“No build-and-block and no filler,” says Gert van der Meij of Dutch specialists MCW, which has done a fair bit of the heavy lifting in this restoration. They retained as much of the original car as possible. 

1924 Mercedes Targa Florio
(Maximilian Balazs)

The museum engineers greet me like an old friend as I pull on overalls and a flying helmet. They’ve warmed the engine but it’s so cold they’ve had to blanket half the radiator to keep the heat in. 

A century on, it feels every inch a Mercedes works racer, from the reverence the mechanics show it to the obvious care and love that has gone into its restoration and conservation, without overdoing it. This was, after all, a race car.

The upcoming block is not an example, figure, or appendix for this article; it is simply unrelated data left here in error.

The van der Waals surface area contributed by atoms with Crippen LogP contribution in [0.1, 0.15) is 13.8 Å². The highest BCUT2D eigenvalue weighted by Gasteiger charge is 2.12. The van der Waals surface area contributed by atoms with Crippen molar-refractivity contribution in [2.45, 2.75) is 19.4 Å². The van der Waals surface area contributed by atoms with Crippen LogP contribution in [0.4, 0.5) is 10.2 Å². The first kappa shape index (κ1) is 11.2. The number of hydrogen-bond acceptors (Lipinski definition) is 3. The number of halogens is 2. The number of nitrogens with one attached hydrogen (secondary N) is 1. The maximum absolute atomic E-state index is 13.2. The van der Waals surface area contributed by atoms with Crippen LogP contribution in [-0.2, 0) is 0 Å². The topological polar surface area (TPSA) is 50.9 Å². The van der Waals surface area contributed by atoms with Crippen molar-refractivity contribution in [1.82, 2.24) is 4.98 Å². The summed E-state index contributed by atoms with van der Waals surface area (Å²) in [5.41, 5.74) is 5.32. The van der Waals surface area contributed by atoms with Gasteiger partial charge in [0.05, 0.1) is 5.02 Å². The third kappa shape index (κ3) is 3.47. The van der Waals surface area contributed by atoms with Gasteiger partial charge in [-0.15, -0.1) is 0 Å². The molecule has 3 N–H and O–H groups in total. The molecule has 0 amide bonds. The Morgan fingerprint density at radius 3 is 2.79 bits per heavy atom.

Frames back then were smaller, and they have to take the entire seat padding out to accommodate my generous six-foot build. I’m sitting on bolt heads in a bare aluminium seat shell. Apparently, former F1 ace Karl Wendlinger had to do the same, so I’m in good company. 

First job is to get the photographs, and while it’s geared down for the tight Sicilian corners, the old Mercedes hates the speed-restricted running, pulling and hunting at the leash anxiously to escape the attentions of Max Balazs’ Nikon. 

Then we’re on our own, Oechsle and I, a whole test track to ourselves. The old car exits one of the banked turns and as I enter the straight, it’s now or never…

1924 Mercedes Targa Florio
(Maximilian Balazs)